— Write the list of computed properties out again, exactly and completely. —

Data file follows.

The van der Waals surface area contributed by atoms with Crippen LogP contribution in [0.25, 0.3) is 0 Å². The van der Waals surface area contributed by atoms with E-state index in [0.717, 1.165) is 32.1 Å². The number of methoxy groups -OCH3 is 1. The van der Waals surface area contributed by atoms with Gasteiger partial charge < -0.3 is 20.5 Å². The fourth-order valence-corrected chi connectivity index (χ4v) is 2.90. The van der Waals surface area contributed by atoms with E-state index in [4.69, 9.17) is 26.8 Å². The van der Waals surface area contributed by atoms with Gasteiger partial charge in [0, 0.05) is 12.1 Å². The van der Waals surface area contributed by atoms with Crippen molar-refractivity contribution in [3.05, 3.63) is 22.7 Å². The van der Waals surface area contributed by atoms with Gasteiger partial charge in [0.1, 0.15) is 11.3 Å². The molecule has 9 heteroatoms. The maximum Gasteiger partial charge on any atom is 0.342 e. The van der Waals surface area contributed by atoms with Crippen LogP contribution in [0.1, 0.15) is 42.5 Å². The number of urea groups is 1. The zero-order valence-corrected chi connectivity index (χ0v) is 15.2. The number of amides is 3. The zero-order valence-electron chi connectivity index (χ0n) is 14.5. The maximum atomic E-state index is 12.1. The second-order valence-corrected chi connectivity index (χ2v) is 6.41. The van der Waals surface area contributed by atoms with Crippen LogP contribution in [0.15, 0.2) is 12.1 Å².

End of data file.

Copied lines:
The van der Waals surface area contributed by atoms with Crippen LogP contribution in [0.25, 0.3) is 0 Å². The van der Waals surface area contributed by atoms with E-state index in [0.717, 1.165) is 32.1 Å². The number of methoxy groups -OCH3 is 1. The van der Waals surface area contributed by atoms with Gasteiger partial charge < -0.3 is 20.5 Å². The fourth-order valence-corrected chi connectivity index (χ4v) is 2.90. The van der Waals surface area contributed by atoms with E-state index in [4.69, 9.17) is 26.8 Å². The van der Waals surface area contributed by atoms with Gasteiger partial charge in [0, 0.05) is 12.1 Å². The van der Waals surface area contributed by atoms with Crippen molar-refractivity contribution in [3.05, 3.63) is 22.7 Å². The van der Waals surface area contributed by atoms with Gasteiger partial charge in [0.1, 0.15) is 11.3 Å². The molecule has 9 heteroatoms. The maximum Gasteiger partial charge on any atom is 0.342 e. The van der Waals surface area contributed by atoms with Crippen LogP contribution in [0.1, 0.15) is 42.5 Å². The number of urea groups is 1. The zero-order valence-corrected chi connectivity index (χ0v) is 15.2. The number of amides is 3. The zero-order valence-electron chi connectivity index (χ0n) is 14.5. The maximum atomic E-state index is 12.1. The second-order valence-corrected chi connectivity index (χ2v) is 6.41. The van der Waals surface area contributed by atoms with Crippen LogP contribution in [0.15, 0.2) is 12.1 Å².